Apparently America Doesn't Understand Detroit
Apparently the rest of America just doesn’t understand. So says the Detroit News, the Detroit Free Press, Detroit-area talk show hosts and business and political leaders of all shapes and sizes. Mean old America. Criticizing the Big Three automakers without having our facts straight or understanding the car business.
The car business is indeed difficult to understand from outside the Detroit bubble. It is difficult to understand hundreds of billions of dollars thrown at people and things that contribute nothing to the generation of revenue. It is difficult to understand how a company can believe it deserves to survive, in spite of the consumer market’s mass rejection of its products, because J.D. Power & Associates gave it a “quality award.”
To survive in business, you have to make a profit. Period. Nothing else matters. General Motors, Ford and Chrysler don’t do that, so they deserve to die.
But if you want to understand why they don’t make a profit, all you need to do is look at two schemes concocted along with the United Auto Workers – the Voluntary Employee Beneficiary Association (VEBA) and the UAW Jobs Bank. The two entities work in different ways, but they have one devastating fact in common. Both require the automakers to pay billions to people who don’t do any work for them.
The VEBA, which is actually being hailed by Detroit media and civic leadership as a positive measure, is in reality a way for the UAW to protect its retirees from losing their health benefits in the event of an automaker bankruptcy. Negotiated by GM in 2007, it requires the UAW to administer retiree health benefits beginning in January 2010. That’s the part the industry’s defenders keep pointing to – the notion that it offloads retiree benefits onto the union, as if the union was going to pay these benefits out of its own pocket.
In fact, GM is required to continue spending $1.8 billion a year through the end of 2009 on retiree health benefits, while also bankrolling the VEBA to the tune of an astounding $24.1 billion so the funds are ready for the UAW to begin administering on January 1, 2010.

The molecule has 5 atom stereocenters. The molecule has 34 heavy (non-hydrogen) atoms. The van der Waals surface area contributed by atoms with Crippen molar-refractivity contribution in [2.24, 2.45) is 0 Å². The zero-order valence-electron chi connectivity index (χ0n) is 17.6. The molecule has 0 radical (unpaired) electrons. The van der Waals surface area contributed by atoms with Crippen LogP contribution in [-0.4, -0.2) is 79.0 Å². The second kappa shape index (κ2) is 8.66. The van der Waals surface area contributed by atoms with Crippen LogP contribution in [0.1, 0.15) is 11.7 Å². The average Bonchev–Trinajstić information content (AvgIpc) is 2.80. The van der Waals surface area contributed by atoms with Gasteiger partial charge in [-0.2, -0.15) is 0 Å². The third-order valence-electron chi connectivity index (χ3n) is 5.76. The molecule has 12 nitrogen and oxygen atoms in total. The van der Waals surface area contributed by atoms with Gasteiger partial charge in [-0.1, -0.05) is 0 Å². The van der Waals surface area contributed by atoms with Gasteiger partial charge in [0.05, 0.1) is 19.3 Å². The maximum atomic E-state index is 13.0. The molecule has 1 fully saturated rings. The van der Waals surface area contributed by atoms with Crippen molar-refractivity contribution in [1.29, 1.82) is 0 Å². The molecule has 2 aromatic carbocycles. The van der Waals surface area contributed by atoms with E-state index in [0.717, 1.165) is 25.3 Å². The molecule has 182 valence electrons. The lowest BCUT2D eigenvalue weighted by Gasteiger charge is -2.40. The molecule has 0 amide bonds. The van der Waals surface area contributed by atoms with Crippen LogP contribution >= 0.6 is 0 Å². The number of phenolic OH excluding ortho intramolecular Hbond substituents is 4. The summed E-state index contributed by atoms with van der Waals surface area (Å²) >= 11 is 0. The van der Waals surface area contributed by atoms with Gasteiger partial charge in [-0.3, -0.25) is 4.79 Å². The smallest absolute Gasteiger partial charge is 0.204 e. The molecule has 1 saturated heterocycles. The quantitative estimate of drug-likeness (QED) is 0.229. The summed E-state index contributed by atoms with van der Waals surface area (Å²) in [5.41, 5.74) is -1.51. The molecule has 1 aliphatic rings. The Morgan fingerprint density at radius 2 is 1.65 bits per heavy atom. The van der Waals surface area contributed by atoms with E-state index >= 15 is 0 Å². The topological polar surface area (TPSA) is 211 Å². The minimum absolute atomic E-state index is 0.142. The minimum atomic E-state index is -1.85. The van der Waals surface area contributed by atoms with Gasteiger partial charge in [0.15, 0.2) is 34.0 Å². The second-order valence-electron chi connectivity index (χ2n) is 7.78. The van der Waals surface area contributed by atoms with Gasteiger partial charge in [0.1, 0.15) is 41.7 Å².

And that’s not all. GM will be required to make up to 20 additional annual payments of $165 million apiece in order to guarantee that retiree health benefits for UAW members are not reduced at all for 25 years. This is what the Big Three would have us believe amounts to legacy cost relief.
But even that is not as outrageous as the Jobs Bank. Established in 1984, the original purpose of the Jobs Bank was to keep workers available during temporary layoffs when the emerging technology of the time was causing short-term displacement of workers. A worker would receive 95 percent of his or her wage for up to two years – again, through a fund administered by the UAW but funded by the Big Three – until a new job opened up.
Today, of course, with the Big Three’s need for labor a fraction of what it once was, the Jobs Bank has become little more than an extended paid vacation for workers the Big Three would have us believe they have stopped paying. They haven’t. The Jobs Bank has been downsized to only 1,000 workers, compared with a whopping 12,000 as recently as 2005, but it’s still in existence, and still defended by the UAW.
UAW President Ron Gettelfinger, who is predictably coming under fire from all quarters for clinging to these perks, held an astounding news conference late last week in which he insisted that none of this has caused the problem. Again citing the struggling economy and the consumer credit crunch, Gettelfinger began howling, “It’s not our fault! It’s not our fault!”
It was an eye-opening scene, and surely illustrative for anyone who is just now getting introduced to economic thinking, Detroit-style. If my eight-year-old talked like that, I would send him to his room. In Detroit, this passes for community leadership.
Every time a parochial community defender of the Big Three insists that the rest of us just don’t understand the car business, someone really needs to tell them: When you’re desperately running out of cash and may not survive, you need to cut your labor costs now, not in two years. When you can’t make a profit on your products because you spend too much, you need to stop paying people who don’t work for you entirely, not contract out to have someone else do it for you on your dime.
No, Detroit. It’s you who doesn’t understand. Not because people haven’t been trying to warn you for decades that you were marching headlong into economic suicide, but because you didn’t want to hear it. And now your automotive bubble is about to explode and destroy you with it.
Congress would be insane to help sustain the way this industry does business. It is utter madness.